Why fundraisers should care about measurement

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  • 1. Why fundraisers should care about measurement:The urgency of assessing your impactto stay fundedWorkshop Description: In thesetough financial times, can youjustify your fundraising return tocost? What ranking will the newcrop of online evaluators give yournonprofit for its missioneffectiveness? What answer do yougive prospective donors when theyask for evidence of your societalimpact?Like it or not, measurement is directly linked to your fundraising success. In thisworkshop, you’ll explore the basics of measuring results, get introduced to the mostinfluential online rating systems, learn what social investors are looking for and receivepractical steps to help you and your leaders prepare. Expect a lively exchange on a topicas controversial as this one.May 2010Presented by:Gayle L. Gifford, ACFRE, Presidentwww.ceffect.com gayle@ceffect.comThe Butterfly Effect www.ceffect.com/blogOn Twitter @gaylegiffordCopyright (c) 2010 Cause & Effect Inc. Permission to reprint. Not for commercial use. www.ceffect.com gayle@ceffect.com 401.331.2272
  • 2. Presentation: Do you know what’s working?Where: Annual Conference Association of Fundraising Professionals, RIWhen: May 20, 2010Page: 1TOPICS The challenge of defining Social Impact The national conversation and who is talking Measuring impact Measuring fundraising effectivenessSOCIAL IMPACT What change are you creating in your community? For your clients? What matters most to you? What impact are you having on what matters? How do you know? What do you do with what you learn?WHY A FUNDRAISER SHOULD CARE ABOUT MEASURING SOCIAL IMPACT Because donors want to know their money is well used Because funders like the government, corporations, private foundations, and social investors expect it Because you can make a more compelling case for support So your volunteers can feel confident in your case for support Because it’s going to be hard to ignore the raters Because it’s hard to undo the fallout from a poor rating online ___________________________________________________________THE CONVERSATION There are “too many public charities” asking for funding Rating systems based only on finances are not the best measure of effectiveness Many charities are not effective Donations should be “social investments,” not merely “giving” Donors need independent advisors/rating systems to help them evaluate charitiesWHO IS PUSHING RATING SYSTEMS? Hewlett Foundation Wall street types Intermediary organizations Philanthropy bloggers/TwittersphereCopyright (c) 2010 Cause & Effect Inc. Permission to reprint. Not for commercial use. www.ceffect.com gayle@ceffect.com 401.331.2272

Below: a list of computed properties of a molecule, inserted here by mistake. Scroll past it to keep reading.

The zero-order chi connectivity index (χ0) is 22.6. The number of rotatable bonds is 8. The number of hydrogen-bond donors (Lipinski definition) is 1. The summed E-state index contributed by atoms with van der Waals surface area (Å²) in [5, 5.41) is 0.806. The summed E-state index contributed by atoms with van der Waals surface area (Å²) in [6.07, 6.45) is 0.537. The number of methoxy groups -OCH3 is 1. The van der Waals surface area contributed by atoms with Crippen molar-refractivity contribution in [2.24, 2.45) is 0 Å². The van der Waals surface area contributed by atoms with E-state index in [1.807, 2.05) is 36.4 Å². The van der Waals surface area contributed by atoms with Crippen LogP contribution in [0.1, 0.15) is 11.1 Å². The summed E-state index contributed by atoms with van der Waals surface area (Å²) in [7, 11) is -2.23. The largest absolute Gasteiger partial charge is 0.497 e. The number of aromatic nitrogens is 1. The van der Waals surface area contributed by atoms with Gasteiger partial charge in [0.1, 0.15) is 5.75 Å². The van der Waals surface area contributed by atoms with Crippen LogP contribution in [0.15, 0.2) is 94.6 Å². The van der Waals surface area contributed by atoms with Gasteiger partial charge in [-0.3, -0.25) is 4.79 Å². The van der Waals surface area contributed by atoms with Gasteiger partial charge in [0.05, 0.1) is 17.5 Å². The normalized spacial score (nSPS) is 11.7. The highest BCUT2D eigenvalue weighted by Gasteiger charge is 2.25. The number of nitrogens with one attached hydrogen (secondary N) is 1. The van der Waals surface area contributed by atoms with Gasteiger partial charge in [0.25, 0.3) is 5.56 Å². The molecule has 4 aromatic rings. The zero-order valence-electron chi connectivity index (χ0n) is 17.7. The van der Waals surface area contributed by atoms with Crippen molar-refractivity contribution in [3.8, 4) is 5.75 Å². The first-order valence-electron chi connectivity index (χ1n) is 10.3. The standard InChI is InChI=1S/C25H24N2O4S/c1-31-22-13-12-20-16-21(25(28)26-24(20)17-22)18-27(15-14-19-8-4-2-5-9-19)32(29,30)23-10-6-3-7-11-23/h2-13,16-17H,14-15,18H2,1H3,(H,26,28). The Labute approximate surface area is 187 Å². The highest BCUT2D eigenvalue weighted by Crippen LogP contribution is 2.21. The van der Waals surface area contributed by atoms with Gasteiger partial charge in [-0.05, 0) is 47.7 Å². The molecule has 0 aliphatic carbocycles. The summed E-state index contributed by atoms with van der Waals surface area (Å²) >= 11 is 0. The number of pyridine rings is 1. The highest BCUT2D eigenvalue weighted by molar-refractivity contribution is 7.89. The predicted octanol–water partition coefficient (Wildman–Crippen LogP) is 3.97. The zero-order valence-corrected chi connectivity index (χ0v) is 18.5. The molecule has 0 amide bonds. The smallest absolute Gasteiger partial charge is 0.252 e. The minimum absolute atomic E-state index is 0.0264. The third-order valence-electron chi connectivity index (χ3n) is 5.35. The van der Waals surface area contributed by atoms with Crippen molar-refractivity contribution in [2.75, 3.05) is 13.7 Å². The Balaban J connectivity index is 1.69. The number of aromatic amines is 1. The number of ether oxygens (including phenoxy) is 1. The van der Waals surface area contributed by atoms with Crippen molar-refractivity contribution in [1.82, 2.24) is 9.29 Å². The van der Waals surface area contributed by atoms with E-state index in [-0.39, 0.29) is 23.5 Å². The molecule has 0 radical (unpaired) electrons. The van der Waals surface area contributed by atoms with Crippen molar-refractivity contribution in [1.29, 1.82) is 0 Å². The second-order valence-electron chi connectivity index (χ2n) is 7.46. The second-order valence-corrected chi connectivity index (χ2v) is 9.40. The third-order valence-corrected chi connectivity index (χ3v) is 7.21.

• 3. Presentation: Do you know what’s working?Where: Annual Conference Association of Fundraising Professionals, RIWhen: May 20, 2010Page: 2WHO IS RATING? (a sampling) Guidestar.org – promoting, providing a platform for others CharityNavigator.org – “experts” GreatNonprofits.org – crowd sourcing GiveWell.net – independents reviewing research CharityRater.org – donor against standards Philanthropedia.org – “experts”WHAT WOULD LIKE YOUR DONORS TO SAY ABOUT YOU ON A RATINGSITE ____________________________________________________ ____________________________________________________ ____________________________________________________ ____________________________________________________EVALUATION IN A NUTSHELL You decide what you want to accomplish You try something You measure what happens You learn from that data You act on what you learnEVALUATION QUESTIONS Did we do what we said we would do? What happened? How do we know? So what? Now what?Copyright (c) 2010 Cause & Effect Inc. Permission to reprint. Not for commercial use. www.ceffect.com gayle@ceffect.com 401.331.2272
  • 4. Presentation: Do you know what’s working?Where: Annual Conference Association of Fundraising Professionals, RIWhen: May 20, 2010Page: 3WHY YOU SHOULD MEASURE FUND DEVELOPMENT To raise more money To understand what activities are working or not To understand where you get the best return on investment so you can invest more there To ensure future success To justify the investments you need to expand giving, to be more successful To justify your presenceSOME BASIC FUND DEVELOPMENT MEASURES Did you meet your revenue objectives? Going up? Going down? What was your return on your investment? What is the lifetime value of a donor? What is the retention rate of your donors? Longevity? Retention to longevity? How stratified are your donors? What does the giving pipeline look like for future years?WHAT YOU CAN DO Model a culture of learning and inquiry in your department Advocate for a culture of learning and inquiry in your organization Choose outcomes that matter, including designing your own Develop a measurement system that measures the right thing Collect and analyze “data” Be transparent about unknowns, successes, failures ____________________________________________________SOME REPORTED FUNDRAISING BENCHMARKS eMail fundraising response rate: .13% . Average one-time gift: $81.33 Special events benchmarks: raise at least $2 for every $1 in costs Direct mail acquisition: Response rates of less than 1% are not uncommon Direct mail renewal: 10% and upCopyright (c) 2010 Cause & Effect Inc. Permission to reprint. Not for commercial use. www.ceffect.com gayle@ceffect.com 401.331.2272